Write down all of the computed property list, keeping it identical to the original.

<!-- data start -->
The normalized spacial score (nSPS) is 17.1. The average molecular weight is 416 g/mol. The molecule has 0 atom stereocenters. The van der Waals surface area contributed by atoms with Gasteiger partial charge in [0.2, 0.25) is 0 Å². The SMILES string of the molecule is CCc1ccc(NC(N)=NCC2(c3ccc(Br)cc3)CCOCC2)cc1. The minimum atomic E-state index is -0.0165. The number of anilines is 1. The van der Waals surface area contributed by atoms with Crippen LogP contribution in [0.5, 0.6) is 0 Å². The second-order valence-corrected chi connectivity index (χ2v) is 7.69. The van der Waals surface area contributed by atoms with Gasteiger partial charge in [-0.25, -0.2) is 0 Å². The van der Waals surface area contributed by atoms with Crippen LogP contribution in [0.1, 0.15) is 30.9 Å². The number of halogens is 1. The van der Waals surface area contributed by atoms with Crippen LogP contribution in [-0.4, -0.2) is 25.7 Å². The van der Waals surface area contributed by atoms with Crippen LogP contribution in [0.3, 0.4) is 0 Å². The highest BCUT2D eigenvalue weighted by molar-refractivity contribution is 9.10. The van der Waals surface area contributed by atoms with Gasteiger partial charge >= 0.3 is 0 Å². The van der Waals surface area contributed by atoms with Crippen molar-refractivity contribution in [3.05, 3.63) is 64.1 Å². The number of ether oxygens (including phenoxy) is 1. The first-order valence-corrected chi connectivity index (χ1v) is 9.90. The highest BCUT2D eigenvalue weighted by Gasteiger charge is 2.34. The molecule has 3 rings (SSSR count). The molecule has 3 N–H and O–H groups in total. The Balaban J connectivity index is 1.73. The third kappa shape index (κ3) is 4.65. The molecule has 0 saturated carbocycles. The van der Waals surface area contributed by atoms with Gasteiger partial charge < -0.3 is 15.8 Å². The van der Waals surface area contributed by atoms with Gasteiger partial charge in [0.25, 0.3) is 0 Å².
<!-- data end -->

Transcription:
The normalized spacial score (nSPS) is 17.1. The average molecular weight is 416 g/mol. The molecule has 0 atom stereocenters. The van der Waals surface area contributed by atoms with Gasteiger partial charge in [0.2, 0.25) is 0 Å². The SMILES string of the molecule is CCc1ccc(NC(N)=NCC2(c3ccc(Br)cc3)CCOCC2)cc1. The minimum atomic E-state index is -0.0165. The number of anilines is 1. The van der Waals surface area contributed by atoms with Crippen LogP contribution in [0.5, 0.6) is 0 Å². The second-order valence-corrected chi connectivity index (χ2v) is 7.69. The van der Waals surface area contributed by atoms with Gasteiger partial charge in [-0.25, -0.2) is 0 Å². The van der Waals surface area contributed by atoms with Crippen LogP contribution in [0.1, 0.15) is 30.9 Å². The number of halogens is 1. The van der Waals surface area contributed by atoms with Crippen LogP contribution in [-0.4, -0.2) is 25.7 Å². The van der Waals surface area contributed by atoms with Crippen LogP contribution in [0.3, 0.4) is 0 Å². The highest BCUT2D eigenvalue weighted by molar-refractivity contribution is 9.10. The van der Waals surface area contributed by atoms with Gasteiger partial charge >= 0.3 is 0 Å². The van der Waals surface area contributed by atoms with Crippen molar-refractivity contribution in [3.05, 3.63) is 64.1 Å². The number of ether oxygens (including phenoxy) is 1. The first-order valence-corrected chi connectivity index (χ1v) is 9.90. The highest BCUT2D eigenvalue weighted by Gasteiger charge is 2.34. The molecule has 3 rings (SSSR count). The molecule has 3 N–H and O–H groups in total. The Balaban J connectivity index is 1.73. The third kappa shape index (κ3) is 4.65. The molecule has 0 saturated carbocycles. The van der Waals surface area contributed by atoms with Gasteiger partial charge < -0.3 is 15.8 Å². The van der Waals surface area contributed by atoms with Gasteiger partial charge in [0.25, 0.3) is 0 Å².